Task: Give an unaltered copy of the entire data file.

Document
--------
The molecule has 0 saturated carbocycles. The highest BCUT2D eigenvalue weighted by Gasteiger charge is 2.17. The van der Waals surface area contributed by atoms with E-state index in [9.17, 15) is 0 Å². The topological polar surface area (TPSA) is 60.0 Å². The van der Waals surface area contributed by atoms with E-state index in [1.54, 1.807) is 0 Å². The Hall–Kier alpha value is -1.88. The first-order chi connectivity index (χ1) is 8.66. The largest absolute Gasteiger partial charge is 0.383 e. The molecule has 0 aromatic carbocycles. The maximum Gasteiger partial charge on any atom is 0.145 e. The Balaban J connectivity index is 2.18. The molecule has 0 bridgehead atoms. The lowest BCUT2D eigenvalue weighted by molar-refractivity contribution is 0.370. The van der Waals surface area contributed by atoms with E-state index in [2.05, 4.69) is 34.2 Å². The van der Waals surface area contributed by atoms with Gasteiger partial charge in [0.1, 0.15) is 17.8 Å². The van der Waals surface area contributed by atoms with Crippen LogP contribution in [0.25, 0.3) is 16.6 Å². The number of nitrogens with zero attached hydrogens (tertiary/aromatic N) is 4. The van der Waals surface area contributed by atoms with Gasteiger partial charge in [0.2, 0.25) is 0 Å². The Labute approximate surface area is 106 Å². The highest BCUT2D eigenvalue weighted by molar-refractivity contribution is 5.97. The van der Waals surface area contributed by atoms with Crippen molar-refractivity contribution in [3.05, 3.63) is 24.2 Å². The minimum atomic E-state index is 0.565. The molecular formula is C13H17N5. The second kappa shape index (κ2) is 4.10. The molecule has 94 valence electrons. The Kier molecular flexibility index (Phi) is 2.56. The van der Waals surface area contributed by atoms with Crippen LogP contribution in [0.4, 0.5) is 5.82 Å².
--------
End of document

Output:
The molecule has 0 saturated carbocycles. The highest BCUT2D eigenvalue weighted by Gasteiger charge is 2.17. The van der Waals surface area contributed by atoms with E-state index in [9.17, 15) is 0 Å². The topological polar surface area (TPSA) is 60.0 Å². The van der Waals surface area contributed by atoms with E-state index in [1.54, 1.807) is 0 Å². The Hall–Kier alpha value is -1.88. The first-order chi connectivity index (χ1) is 8.66. The largest absolute Gasteiger partial charge is 0.383 e. The molecule has 0 aromatic carbocycles. The maximum Gasteiger partial charge on any atom is 0.145 e. The Balaban J connectivity index is 2.18. The molecule has 0 bridgehead atoms. The lowest BCUT2D eigenvalue weighted by molar-refractivity contribution is 0.370. The van der Waals surface area contributed by atoms with E-state index in [2.05, 4.69) is 34.2 Å². The van der Waals surface area contributed by atoms with Gasteiger partial charge in [0.1, 0.15) is 17.8 Å². The van der Waals surface area contributed by atoms with Crippen LogP contribution in [0.25, 0.3) is 16.6 Å². The number of nitrogens with zero attached hydrogens (tertiary/aromatic N) is 4. The van der Waals surface area contributed by atoms with Gasteiger partial charge in [0.2, 0.25) is 0 Å². The Labute approximate surface area is 106 Å². The highest BCUT2D eigenvalue weighted by molar-refractivity contribution is 5.97. The van der Waals surface area contributed by atoms with Crippen molar-refractivity contribution in [3.05, 3.63) is 24.2 Å². The minimum atomic E-state index is 0.565. The molecular formula is C13H17N5. The second kappa shape index (κ2) is 4.10. The molecule has 94 valence electrons. The Kier molecular flexibility index (Phi) is 2.56. The van der Waals surface area contributed by atoms with Crippen LogP contribution in [0.4, 0.5) is 5.82 Å².